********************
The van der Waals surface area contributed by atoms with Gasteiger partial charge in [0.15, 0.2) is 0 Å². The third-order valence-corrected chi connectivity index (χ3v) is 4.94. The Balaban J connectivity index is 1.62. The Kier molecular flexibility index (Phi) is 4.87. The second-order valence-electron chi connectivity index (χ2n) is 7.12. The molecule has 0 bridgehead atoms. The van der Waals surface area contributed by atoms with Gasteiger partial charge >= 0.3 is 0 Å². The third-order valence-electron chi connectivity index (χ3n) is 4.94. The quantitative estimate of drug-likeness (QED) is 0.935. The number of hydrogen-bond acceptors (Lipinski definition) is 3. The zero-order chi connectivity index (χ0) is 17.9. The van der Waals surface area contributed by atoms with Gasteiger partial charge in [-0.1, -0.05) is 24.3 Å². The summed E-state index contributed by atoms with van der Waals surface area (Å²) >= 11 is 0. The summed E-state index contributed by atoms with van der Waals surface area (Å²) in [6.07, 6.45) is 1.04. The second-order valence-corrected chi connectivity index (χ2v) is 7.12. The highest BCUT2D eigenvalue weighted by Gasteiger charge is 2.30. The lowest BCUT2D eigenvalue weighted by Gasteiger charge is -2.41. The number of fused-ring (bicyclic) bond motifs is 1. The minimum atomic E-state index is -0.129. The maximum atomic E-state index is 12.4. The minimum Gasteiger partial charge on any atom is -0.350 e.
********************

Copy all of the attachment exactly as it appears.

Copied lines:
The van der Waals surface area contributed by atoms with Gasteiger partial charge in [0.15, 0.2) is 0 Å². The third-order valence-corrected chi connectivity index (χ3v) is 4.94. The Balaban J connectivity index is 1.62. The Kier molecular flexibility index (Phi) is 4.87. The second-order valence-electron chi connectivity index (χ2n) is 7.12. The molecule has 0 bridgehead atoms. The van der Waals surface area contributed by atoms with Gasteiger partial charge >= 0.3 is 0 Å². The third-order valence-electron chi connectivity index (χ3n) is 4.94. The quantitative estimate of drug-likeness (QED) is 0.935. The number of hydrogen-bond acceptors (Lipinski definition) is 3. The zero-order chi connectivity index (χ0) is 17.9. The van der Waals surface area contributed by atoms with Gasteiger partial charge in [-0.1, -0.05) is 24.3 Å². The summed E-state index contributed by atoms with van der Waals surface area (Å²) >= 11 is 0. The summed E-state index contributed by atoms with van der Waals surface area (Å²) in [6.07, 6.45) is 1.04. The second-order valence-corrected chi connectivity index (χ2v) is 7.12. The highest BCUT2D eigenvalue weighted by Gasteiger charge is 2.30. The lowest BCUT2D eigenvalue weighted by Gasteiger charge is -2.41. The number of fused-ring (bicyclic) bond motifs is 1. The minimum atomic E-state index is -0.129. The maximum atomic E-state index is 12.4. The minimum Gasteiger partial charge on any atom is -0.350 e.